Tuesday, June 15

Conservatives’ “chumocracy” over Covid contracts is destroying public trust | Sophie Hill | Opinion

ORUnder the cover of an emergency, the government awarded £ 18bn in coronavirus-related contracts during the first six months of the pandemic, most without competitive bidding processes. Meanwhile contracts totaling £ 1.5 billion they have gone to companies with connections to the Conservative Party. Call it “chumocracy” or simple incompetence: there has clearly been a regrettable lack of transparency when it comes to how taxpayers’ money is spent.

The more information we have about these contracts, the more complicated it will become to put them all together. As Junior Health Minister Lord Bethell recently told the House of Lords, the government relied on “informal arrangements”To meet the urgent needs of PPE. One such informal arrangement was a phone call in April between Lord Bethell and Meller Designs, a company owned by a prominent Conservative party donor who has donated more than £ 63,000 to the party. The company, which typically sells fashion and home accessories to retailers such as Marks & Spencer, subsequently received PPE contracts worth £ 163 million.

This is by no means the only Covid contract with a hint of cronyism. But it can be difficult to understand the importance of these contracts unless you step back to see the big picture. As a political scientist with a background in mathematics, my first instinct was to start building a data set. After all, even the most complex networks can be summed up in a list of nodes and the connections between them. A few lines of code are all it takes to bring that dataset to life, like a high-tech version of the test board in Line of Duty. The result is an interactive graphic that, ironically, I called My Little Crony.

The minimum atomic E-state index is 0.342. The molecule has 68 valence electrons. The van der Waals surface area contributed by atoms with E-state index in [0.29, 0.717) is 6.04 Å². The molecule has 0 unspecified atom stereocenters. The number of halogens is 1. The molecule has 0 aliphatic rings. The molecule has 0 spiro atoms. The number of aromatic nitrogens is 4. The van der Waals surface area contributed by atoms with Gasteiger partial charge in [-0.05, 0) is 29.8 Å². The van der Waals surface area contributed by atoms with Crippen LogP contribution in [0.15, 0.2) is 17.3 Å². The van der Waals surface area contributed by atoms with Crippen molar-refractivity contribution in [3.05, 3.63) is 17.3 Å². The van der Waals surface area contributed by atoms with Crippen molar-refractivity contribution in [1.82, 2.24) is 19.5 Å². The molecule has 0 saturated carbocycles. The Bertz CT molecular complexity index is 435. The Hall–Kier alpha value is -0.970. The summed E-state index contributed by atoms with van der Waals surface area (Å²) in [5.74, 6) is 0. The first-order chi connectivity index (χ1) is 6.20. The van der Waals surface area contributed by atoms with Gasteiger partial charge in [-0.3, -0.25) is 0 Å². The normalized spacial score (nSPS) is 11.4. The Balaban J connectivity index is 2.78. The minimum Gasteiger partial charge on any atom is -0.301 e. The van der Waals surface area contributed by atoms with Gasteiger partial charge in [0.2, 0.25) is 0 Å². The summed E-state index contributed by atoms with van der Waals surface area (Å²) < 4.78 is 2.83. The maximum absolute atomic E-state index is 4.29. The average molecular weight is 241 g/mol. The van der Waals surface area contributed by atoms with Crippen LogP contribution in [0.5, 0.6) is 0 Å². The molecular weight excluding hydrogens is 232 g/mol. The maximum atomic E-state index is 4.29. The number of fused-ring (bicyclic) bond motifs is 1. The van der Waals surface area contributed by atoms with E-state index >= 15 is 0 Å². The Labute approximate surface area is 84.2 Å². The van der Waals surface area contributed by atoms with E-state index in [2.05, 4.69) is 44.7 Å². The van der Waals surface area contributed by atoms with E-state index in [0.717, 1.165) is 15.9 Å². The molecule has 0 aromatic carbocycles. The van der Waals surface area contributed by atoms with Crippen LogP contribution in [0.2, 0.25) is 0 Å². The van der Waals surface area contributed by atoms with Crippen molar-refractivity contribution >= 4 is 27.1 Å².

With this visualization, we can explore a whole network of connections at once. Take, for example, Lord Feldman, a wealthy donor and former Chairman of the Conservative Party who was elevated to the House of Lords by his old friend from Oxford, David Cameron. Feldman began serving as unpaid advisor to the Health Department in March, and in that capacity he attended meetings with a company called Oxford Nanopore, which has been awarded government contracts for Covid testing. Shortly after Feldman left his government post, his public relations firm, Tulchan Communications, had engaged Oxford Nanopore as a paying client.

If we zigzag in another direction we find George Pascoe-Watson, another adviser to the Department of Health who worked with Lord Bethell. Pascoe-Watson is the director of the lobbying firm Portland Communications, whose clients include Boston Consulting Group, which has won several major government contracts during the pandemic.

But are these links evidence of corrupt behavior or do they have a more benign explanation? After all, Timing is what happens when friends and associates benefit from being close to each other. It blooms when there is a lack of transparency. The boss intention of ministers may not have been to hand out contracts to companies linked to their party, or to appoint their friends to senior advisory positions. In fact, the Covid-19 emergency regulations allow the government to get rid of the usual competitive bidding practices. Is it possible that the companies connected to the Conservatives got contracts not because of cronyism, but simply because government officials had better access to information about these companies?